Sampling

cjjstone
Flashcards by cjjstone, updated more than 1 year ago
cjjstone
Created by cjjstone almost 7 years ago
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Description

(Psychology Research Methods) Flashcards on Sampling, created by cjjstone on 05/07/2014.

Resource summary

Question Answer
Sampling Who is going to participate
Issue of external validity? To what degree can one generalise the findings from sample to population?
Representative It is important that the Sample be Representative of the Population
Sampling Frame The actual part of the population from which I draw my sample
Sample The subset of the sampling frame from which I obtain data
Probability Sampling Expensive, time consuming, better than non-probability sampling
Single Random Sampling Every person in the population has an equal chance of being sampled. From a list of all members, but sometimes some members are not included, e.g., home school children.
Stratified Random Sampling Divide population along dimensions (e.g., gender) and be sure that you sample sufficiently across these dimensions. Can Oversample for important dimensions, e.g., ethnicity
Cluster Sampling Obtain participants fom pre-existing groups or clusters. E.g., Children from NZ schools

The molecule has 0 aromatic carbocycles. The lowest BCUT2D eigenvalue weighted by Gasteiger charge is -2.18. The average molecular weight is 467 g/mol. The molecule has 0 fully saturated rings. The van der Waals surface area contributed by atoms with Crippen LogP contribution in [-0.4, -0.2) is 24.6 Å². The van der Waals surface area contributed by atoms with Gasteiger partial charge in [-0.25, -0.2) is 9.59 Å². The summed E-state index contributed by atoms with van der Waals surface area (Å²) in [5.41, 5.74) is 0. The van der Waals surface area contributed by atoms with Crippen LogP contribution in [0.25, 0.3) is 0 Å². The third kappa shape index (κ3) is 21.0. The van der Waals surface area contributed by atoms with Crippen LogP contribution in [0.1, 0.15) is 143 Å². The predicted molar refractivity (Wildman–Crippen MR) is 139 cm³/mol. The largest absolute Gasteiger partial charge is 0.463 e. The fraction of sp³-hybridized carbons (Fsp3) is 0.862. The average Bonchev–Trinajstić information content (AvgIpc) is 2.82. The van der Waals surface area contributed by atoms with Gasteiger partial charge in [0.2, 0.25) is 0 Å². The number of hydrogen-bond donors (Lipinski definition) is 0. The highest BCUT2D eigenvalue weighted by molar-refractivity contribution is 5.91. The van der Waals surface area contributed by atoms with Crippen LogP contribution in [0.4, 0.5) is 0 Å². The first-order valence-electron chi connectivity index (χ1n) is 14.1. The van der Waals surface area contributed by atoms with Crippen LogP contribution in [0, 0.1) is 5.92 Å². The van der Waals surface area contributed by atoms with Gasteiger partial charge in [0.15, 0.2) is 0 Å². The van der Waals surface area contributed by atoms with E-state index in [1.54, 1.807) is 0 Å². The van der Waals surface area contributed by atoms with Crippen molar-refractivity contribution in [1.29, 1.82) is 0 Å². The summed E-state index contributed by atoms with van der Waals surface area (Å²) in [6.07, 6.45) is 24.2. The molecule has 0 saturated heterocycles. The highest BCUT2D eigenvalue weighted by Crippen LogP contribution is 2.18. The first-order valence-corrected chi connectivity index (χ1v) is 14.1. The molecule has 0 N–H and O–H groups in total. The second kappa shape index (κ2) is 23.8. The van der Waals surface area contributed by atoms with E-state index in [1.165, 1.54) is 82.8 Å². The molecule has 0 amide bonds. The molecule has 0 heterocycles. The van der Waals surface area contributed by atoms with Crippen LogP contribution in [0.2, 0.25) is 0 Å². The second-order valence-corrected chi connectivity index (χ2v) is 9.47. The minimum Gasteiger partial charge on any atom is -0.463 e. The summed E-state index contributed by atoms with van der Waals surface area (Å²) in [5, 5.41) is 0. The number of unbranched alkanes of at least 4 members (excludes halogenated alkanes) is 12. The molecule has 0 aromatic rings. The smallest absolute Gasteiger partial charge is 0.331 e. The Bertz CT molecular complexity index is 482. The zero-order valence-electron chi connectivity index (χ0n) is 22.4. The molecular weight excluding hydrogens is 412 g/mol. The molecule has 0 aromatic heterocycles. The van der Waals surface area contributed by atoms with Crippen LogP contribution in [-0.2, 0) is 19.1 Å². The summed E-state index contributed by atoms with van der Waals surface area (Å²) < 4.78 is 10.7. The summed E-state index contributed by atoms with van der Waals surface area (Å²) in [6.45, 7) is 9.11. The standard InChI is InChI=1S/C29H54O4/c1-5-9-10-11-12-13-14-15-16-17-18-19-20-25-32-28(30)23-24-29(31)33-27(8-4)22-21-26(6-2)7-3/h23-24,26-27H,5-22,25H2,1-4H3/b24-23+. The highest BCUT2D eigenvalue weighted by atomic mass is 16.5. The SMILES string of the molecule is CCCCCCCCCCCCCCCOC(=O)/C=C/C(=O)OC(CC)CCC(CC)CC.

Non-probability Sampling Cheap, easier, but not representative
Haphazard Sampling Convenience sampling, handy for the researcher, but biases are introduced.
Quota Sampling Obtain appropriate percentages of different types of participants (e.g., gender, etc.), but one is still obtaining these participants from readily available sources so not representative but more so. Also introduces biases
Purposive Sampling You select individuals who fit within a particular category to fit a purpose. E.g., testing/sampling from people who have previously had depression
Most common and why? Most psychologists use haphazard non-probability sampling. They only want to explore the relationships between variables. It is much cheaper
Biases If sample frame is hetrogeneous with population then biases are introduced. It is non-representative
Creative approaches to collecting data and encouraging compliance Passive consent (please tell us if you don't want to participate), but this can be controversial. Compensation and Inducements. Interesting ways to collect data; laptops; internet; Ipads. The "personal touch" using interviews (time consuming, expensive). Underutilised Samples (kids in Camps, kids in malls)
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